“I’ve had worse cuts on my lip and just kept on whistling.” When we got hurt as kids, my dad warmly echoed this refrain often enough that it’s become a family joke. My father, who actually hardly ever whistles, has apparently in his distant past, suffered untold lip trauma. Extensive bleeding, stiches, even surgery are nothing compared to the horror of my dad’s purported lip cuts.
Someone has it worse, so your problems aren’t so bad. “I was sad I didn’t have shoes until I saw a man with no feet.” My dad would say that too adding, “So I took his shoes. He wasn’t using ‘em.” (Dad is a character, the make and model of which can only be found among good Texan men.)
This is how we often respond to suffering, at least in the South. And there’s good in this approach. It calls us to perspective and perhaps even gratitude. Even in darkness, there really is light to be found. But this response to hardship can also shame and silence those who experience heartache and brokenness.
Evaluating pain through comparison is widespread today in the oft-tweeted phrase: “First world problems,” the suddenly ubiquitous phrase that now even garners its own website and Facebook page. When someone voices a minor frustration, like “My three-year-old just colored on my wall and then our sink broke,” someone else responds “First world problem.” Sometimes people pre-emptively belittle their own complaint by hashtagging the phrase: “Our transmission just broke and we are stuck at home #firstworldproblems“.
It is true and significant that much of what frustrates us here in the United States is minor compared to the grinding poverty, war, and disease experienced elsewhere. We do need to keep our problems in perspective. But when I see a friend chastised for voicing a #firstworldproblem, I want to call them up and say, “Listen, it’s okay. First world problems are still problems. You can be sad or frustrated and still be grateful that you have air conditioning and antibiotics.” No matter how good we have it, we have pain in our relationships, brokenness in just getting through a day, and legitimate disappointments. Even in the first world, we bear the fall.
A wise friend of mine has spent quite a bit of time in counseling because of hurt he carries from growing up in his family. He had a hard time really forgiving his parents because his family was comparatively functional and healthy. He had to get to the point where he faced the actual, disturbing sorrow that came from his relatively great family. Doing so allowed him to acknowledge the good in his family in a new way and to forgive and heal from that which was hurtful. Instead of plastering over the good and bad alike under a façade of “not as bad as some” he can see the truth: the good and bad in stark colors, and how light shines through his family, even through the cracks.
The human heart is sufficiently complex that we can be both deeply grateful for the good we experience daily and simultaneously mourn brokenness. If we do not allow sorrow and gratitude to exist in the same moment, we lose the ability to have both. We’ll shame ourselves out of grieving, which in turn prevents us from embracing wonder and gratitude. When we lose our ability to lament, we aren’t left with unadulterated joy, but instead with stoicism and cynicism.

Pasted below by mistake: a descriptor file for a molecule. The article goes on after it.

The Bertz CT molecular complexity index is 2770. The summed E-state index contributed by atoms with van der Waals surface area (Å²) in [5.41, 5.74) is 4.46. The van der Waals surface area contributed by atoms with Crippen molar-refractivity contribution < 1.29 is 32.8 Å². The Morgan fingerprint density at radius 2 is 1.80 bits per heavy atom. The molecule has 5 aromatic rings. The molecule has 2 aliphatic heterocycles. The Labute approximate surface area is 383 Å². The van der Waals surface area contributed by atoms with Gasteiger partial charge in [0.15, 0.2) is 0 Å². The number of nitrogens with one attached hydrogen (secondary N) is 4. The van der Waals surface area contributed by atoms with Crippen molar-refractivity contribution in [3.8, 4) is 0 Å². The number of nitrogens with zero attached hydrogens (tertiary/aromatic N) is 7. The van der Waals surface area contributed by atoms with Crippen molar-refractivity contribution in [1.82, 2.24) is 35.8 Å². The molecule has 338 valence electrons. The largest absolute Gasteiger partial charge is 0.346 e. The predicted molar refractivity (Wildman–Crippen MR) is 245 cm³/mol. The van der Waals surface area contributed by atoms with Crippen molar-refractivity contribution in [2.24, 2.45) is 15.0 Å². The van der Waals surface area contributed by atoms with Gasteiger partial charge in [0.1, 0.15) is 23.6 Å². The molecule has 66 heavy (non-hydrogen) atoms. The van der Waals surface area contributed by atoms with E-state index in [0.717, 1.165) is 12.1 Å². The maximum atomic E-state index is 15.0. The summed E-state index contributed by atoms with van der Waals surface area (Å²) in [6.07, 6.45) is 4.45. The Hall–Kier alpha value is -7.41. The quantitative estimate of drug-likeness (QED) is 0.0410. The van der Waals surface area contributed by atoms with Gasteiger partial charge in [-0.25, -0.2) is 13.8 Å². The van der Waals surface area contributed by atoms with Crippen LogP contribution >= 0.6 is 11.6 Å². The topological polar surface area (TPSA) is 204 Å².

Mourning and thanksgiving are not only not opposed to each other but often grow together, so intricately entwined that we can’t stifle one without killing the other.
This relationship between sorrow and gratitude has been on my mind a lot lately because of our recent move back to my hometown, Austin, TX. People have asked how I’m doing, often with smiling excitement, “Aren’t you so happy to be back??!!” And I don’t know how to answer. Because I am grateful to be back, but every day I mourn the community we left in Nashville. We are so thankful for the time we had there and glad to be here. I’m a mess of mourning and joy and happiness and loss. It’s complicated. And I think it is right to let it be complicated. Every transition I’ve ever had — marriage, having children, new cities, new seasons, all of it — is peppered with this complicated interdependence of gratitude and sorrow. We almost always have both together: singing and suffering, whistling while weeping. Both deserve to be acknowledged, even welcomed, together.
Our central practice in worship allows us as Christians to fully embrace the complexities of joy and grief together. The communion meal is, in many ways, a meal of sorrow. It reminds us of the crucifixion. It’s a broken body and blood of an innocent man. The scriptural words that introduce the Eucharistic liturgy begin, “On the night that Jesus was betrayed . . .” We start the meal with a reminder of our Lord getting stabbed in the back by one of his best friends.
And yet, the word Eucharist, which is the historic term for the Lord’s supper or communion, means “Thanksgiving.” It’s the Thanksgiving supper of the people of God, rejoicing in our salvation and redemption through Christ. Each Sunday when we take this meal, we hold together sorrow and joy and gratitude and lament. Our Christian worship invites us to wade into this complexity and let it be, belittling neither the brokenness or the beauty in our lives. Because that’s where we encounter Jesus, who is as inseparable from our worship as gratitude and sorrow, as bread and wine.